Picture of the Court of Honor (the main centralized area of the Columbian Exposition)

We as a group, began by discussing the fair itself and here are some facts that we found interesting...
  • In the late 1880s, Chicago, St Louis, New York, and Washington D.C. all submitted bids to host the 1893 fair but the race was soon narrowed to New York and Chicago. In the end, Chicago won the race to host the fair while also earning it's nickname "The Windy City" for boasting so much big talk during the race. 
  • 1 in 4 Americans saw the Columbian Exposition in 1893, Which is astounding when you consider that it was only open for 6 months.
  • More than 26 million visitors would flock to the 600-acre fairgrounds and 200-plus buildings full of art, food, entertainment and technological gadgets. 
    • Among the well-loved products that made their debut at the Chicago World’s Fair were: Cream of Wheat, Juicy Fruit gum, brownies, Hershey’s Chocolate, the #2 yellow pencil, Aunt Jemima Pancakes, Shredded Wheat, Cracker Jacks, the zipper, and the world's first “Skyscraper”. Technological advances such as the dishwasher were introduced as were commemorative coins put out by the US Postal Service. 
    Food Invented at the world's fair 1893

    Some "firsts" from the World's Expo
    • A Ferris wheel saved the fair from financial ruin.  The Ferris wheel featured 36 enclosed cabins, which hosted weddings and private parties as well as individual passengers. It pulled in over $725,000 over the course of the fair, making it the only profitable element of the whole show.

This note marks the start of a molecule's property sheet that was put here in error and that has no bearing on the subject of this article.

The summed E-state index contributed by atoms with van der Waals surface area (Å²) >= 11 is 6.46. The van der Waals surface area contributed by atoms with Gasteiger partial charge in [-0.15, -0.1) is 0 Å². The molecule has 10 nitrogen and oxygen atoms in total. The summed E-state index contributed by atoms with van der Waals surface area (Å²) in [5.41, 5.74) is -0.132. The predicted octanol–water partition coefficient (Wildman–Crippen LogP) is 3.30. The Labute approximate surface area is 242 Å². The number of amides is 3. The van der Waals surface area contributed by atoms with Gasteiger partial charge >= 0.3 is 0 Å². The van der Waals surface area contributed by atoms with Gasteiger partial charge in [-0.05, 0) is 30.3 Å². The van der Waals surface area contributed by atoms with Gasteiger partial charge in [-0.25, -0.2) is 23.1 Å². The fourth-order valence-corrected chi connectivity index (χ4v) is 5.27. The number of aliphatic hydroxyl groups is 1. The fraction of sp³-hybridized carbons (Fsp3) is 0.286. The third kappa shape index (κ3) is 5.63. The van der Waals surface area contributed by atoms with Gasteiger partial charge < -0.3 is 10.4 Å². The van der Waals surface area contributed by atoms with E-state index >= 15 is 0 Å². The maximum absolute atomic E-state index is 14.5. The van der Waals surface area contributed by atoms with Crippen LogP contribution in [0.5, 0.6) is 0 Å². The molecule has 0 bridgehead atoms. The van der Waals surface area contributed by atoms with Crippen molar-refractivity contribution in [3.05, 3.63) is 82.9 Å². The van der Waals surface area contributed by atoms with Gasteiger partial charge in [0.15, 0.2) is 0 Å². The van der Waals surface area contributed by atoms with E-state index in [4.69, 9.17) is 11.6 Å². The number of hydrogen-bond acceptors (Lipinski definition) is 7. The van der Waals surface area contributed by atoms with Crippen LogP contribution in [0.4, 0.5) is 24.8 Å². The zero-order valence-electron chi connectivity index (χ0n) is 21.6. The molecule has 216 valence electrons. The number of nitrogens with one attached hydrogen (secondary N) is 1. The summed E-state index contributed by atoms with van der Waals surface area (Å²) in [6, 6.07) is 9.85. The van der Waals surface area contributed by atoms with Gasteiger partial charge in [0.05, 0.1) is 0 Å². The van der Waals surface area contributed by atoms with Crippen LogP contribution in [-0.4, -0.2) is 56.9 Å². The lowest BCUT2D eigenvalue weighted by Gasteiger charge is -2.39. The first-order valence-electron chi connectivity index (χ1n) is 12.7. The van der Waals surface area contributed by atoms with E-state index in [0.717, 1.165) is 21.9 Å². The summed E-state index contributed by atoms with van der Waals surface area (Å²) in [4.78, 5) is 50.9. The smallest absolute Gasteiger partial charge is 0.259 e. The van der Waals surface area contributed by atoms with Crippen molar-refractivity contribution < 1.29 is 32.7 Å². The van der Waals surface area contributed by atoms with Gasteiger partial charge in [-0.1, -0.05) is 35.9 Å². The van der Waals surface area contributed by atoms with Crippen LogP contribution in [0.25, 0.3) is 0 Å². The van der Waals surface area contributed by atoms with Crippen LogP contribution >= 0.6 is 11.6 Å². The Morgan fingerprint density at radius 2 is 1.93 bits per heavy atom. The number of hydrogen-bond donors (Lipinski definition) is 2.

Pittsburgh-based bridge builder, George Washington Gale Ferris Jr.'s "Ferris Wheel"     
    It was the first exposition to have national pavilions, bring the world to Chicago. 
    • The architecture was by far the most astounding element of the exposition, combining the genius of the nations best architects to create the 600 acre fairgrounds with 200+ buildings in UNDER THREE YEARS!
    As a group, we thoroughly enjoyed discussing the two main characters that the plot is centralized around. 

    Daniel Burnham- Burnham was lead architect for the World's Fair and was a very talented man. To us it seemed that the fair was more about pride and honor to him than money. He devoted three years of his life to building the fair and even went as far as to move away from his family in the suburbs of Chicago and live on the fairgrounds in what was know as "the shack." Now that is dedication to your craft!